Backyard biodiversity. The bobcat, timber rattlesnake, trumpeter swan, cave salamander, and pirate perch. No one would blame you if you assumed these species reside only in zoos. Actually, they are some of the endangered species native to Ohio. But whatever state or country you live in, chances are there are nearby species struggling for existence.
How to Setup Your Own Nature Reserve – Backyard Biodiversity
Although you could search high and low to witness creatures like this in action, they may be closer than you think. By becoming familiar with the endangered species in your area, you can help protect both them and their habitat—maybe even provide them a sanctuary, literally in your own backyard.
Endangered vs. Threatened
The U.S. Fish and Wildlife Service (USFWS) oversees the federal Endangered Species Program. Under this program, a plant or animal has labeled an endangered species if it is under imminent threat of becoming extinct. It is designated a threatened species if it’s likely the plant or animal will become endangered in the near future.
When the status of certain animals and plants changes, they are added or removed from the Threatened and Endangered Species Database. You can check it to determine how many and which species are vulnerable in your region.
Creating a Backyard Habitat
Land development, deforestation, water, and noise pollution are all forms of habitat destruction that can cause animals to be displaced from their homes. Creating a backyard habitat for these creatures is one way you can share the earth with them.
Animals require four essential elements for survival: shelter, clean water, food and a safe place to raise their young. Depending on the diversity of plant and animal life in your backyard, you may have to create a sustainable habitat from scratch. If so, recruit your family and friends to assist in the process—a fun learning experience!
Reintroduce Native Plants
First, it’s important to reintroduce native plants to your backyard, because these plants will attract and supply native animals and insects with food. Consider plants that bear seeds, berries, nectar, pollen and sap, all good meals for wildlife.
Supplemental feeders for squirrels, butterflies, and hummingbirds can be placed in your yard if you aren’t able to maintain plants. If you live by a lake, ocean, river or stream, you have a natural water source for creatures to drink and bathe. If not, you can set up a birdbath, rain garden or pond.
Offer Appropriate Shelters
To prepare for the new arrival of animals, birds, and insects, you can offer appropriate shelters for them. Keep in mind that mature evergreens, caves, dense shrubs, rock piles, and meadows are all natural shelters for animals to live in and raise their young.
Bat and birdhouses are simple to create, but be sure to have the correct style of housing for the birds in your area. For example, purple martins nest in colonies, so birdhouses for them should have multiple nesting rooms. You might consider building a home for your state’s state bird. If so, check out this handy list of state birds.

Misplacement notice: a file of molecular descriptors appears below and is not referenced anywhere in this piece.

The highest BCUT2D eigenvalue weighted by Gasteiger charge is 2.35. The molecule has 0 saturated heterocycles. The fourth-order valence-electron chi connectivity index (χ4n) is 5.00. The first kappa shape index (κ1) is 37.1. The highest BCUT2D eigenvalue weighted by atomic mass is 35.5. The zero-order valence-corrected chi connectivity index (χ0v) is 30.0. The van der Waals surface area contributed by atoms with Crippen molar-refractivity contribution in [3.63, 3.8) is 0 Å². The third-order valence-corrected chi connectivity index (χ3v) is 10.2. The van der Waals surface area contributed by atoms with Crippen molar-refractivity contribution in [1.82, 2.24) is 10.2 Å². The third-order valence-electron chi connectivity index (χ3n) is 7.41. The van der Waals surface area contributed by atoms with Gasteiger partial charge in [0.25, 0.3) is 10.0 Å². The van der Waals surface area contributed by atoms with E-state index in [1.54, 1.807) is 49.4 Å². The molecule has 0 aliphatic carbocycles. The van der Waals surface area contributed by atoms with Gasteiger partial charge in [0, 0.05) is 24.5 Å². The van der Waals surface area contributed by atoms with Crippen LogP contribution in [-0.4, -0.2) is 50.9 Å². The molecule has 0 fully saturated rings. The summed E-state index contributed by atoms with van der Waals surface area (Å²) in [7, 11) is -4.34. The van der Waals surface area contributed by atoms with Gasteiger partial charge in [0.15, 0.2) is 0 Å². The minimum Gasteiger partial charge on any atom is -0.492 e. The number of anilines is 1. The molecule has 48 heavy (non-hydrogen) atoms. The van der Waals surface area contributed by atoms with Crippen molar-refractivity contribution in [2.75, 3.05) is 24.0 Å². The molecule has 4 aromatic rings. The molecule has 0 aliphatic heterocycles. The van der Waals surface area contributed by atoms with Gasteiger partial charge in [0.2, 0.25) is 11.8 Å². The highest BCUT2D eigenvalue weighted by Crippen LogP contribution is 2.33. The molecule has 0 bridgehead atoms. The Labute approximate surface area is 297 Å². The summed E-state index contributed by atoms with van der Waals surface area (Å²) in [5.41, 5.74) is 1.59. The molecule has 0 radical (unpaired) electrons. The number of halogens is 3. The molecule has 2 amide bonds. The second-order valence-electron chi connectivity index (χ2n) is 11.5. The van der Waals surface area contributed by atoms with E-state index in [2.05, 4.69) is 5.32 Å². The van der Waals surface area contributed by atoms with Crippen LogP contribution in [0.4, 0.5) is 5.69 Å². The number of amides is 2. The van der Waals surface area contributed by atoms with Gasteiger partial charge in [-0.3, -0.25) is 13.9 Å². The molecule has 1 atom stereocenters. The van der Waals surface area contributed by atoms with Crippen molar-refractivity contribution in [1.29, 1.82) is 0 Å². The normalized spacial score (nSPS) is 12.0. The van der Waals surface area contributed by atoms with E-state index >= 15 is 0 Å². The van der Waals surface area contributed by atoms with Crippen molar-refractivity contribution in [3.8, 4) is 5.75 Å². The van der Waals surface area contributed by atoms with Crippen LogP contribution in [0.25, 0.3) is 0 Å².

After supplying these basic elements, you’re likely to see an increase in wildlife. You may go a step further by certifying your backyard habitat with the National Wildlife Federation. As long as your space meets the application requirements for food, water, places to raise the young and sustainable gardening, your family, school or community can honor the wildlife habitat you have restored in this way.
Other Ways to Help
If you don’t have space or funds to create a backyard habitat, there are other ways to dedicate yourself to the cause. According to Chief of the Division of Endangered Species at the USFWS, “One of the best ways is to contact your state legislature and have them put endangered species on their highest priorities.” In order to get action, you may have to contact them several times and follow-up regarding what steps have been taken.
For more ways to help from home, “Don’t use harsh chemicals near streams, and keep at least a 50-foot strip of forest or unmowed grass on the sides of streams.” The trees and grass hold excess water from the streams and prevent aquatic life from becoming displaced during flash floods.
Develop an Animal Connection
Another fun option is to visit a local zoo or animal sanctuary, as your admission fee will support their efforts to feed, house and care for a variety of creatures. You can also donate money to one of your favorite wildlife organizations.
The Cincinnati Zoo and Botanical Garden, for instance, has a program called A.D.O.P.T., that allows you to ‘adopt‘ an animal at the zoo. Development Manager says, “The most important part is that the money goes directly to the animals.” These donations are used for items such as food and toys, which help improve their quality of life.
If you’re unable to donate money, consider giving your time instead. According to Volunteer Educator Coordinator at the Cincinnati facility, after 10 weeks of volunteer training, you can educate people about zoo animals by being a tour guide for school groups.
With recommendations and an additional three weeks of training, you can become an animal handler. So if teaching others about, or working with animals has been one of your dreams, contact your local zoo for more information.
Our diverse wildlife is a treasure we must value and preserve for future generations. One important step is to take an active role in helping prevent more species from being added to the threatened and endangered species lists, and improving the chances of survival for those already on the list. When you put forth the effort to provide them with a safe haven, you will be doing this—and you might be pleasantly surprised the next time you step outside your door.
Many threatened and endangered animals might not be the exotic species you would find at a zoo, but they are still our fellow creatures struggling for and deserving of survival.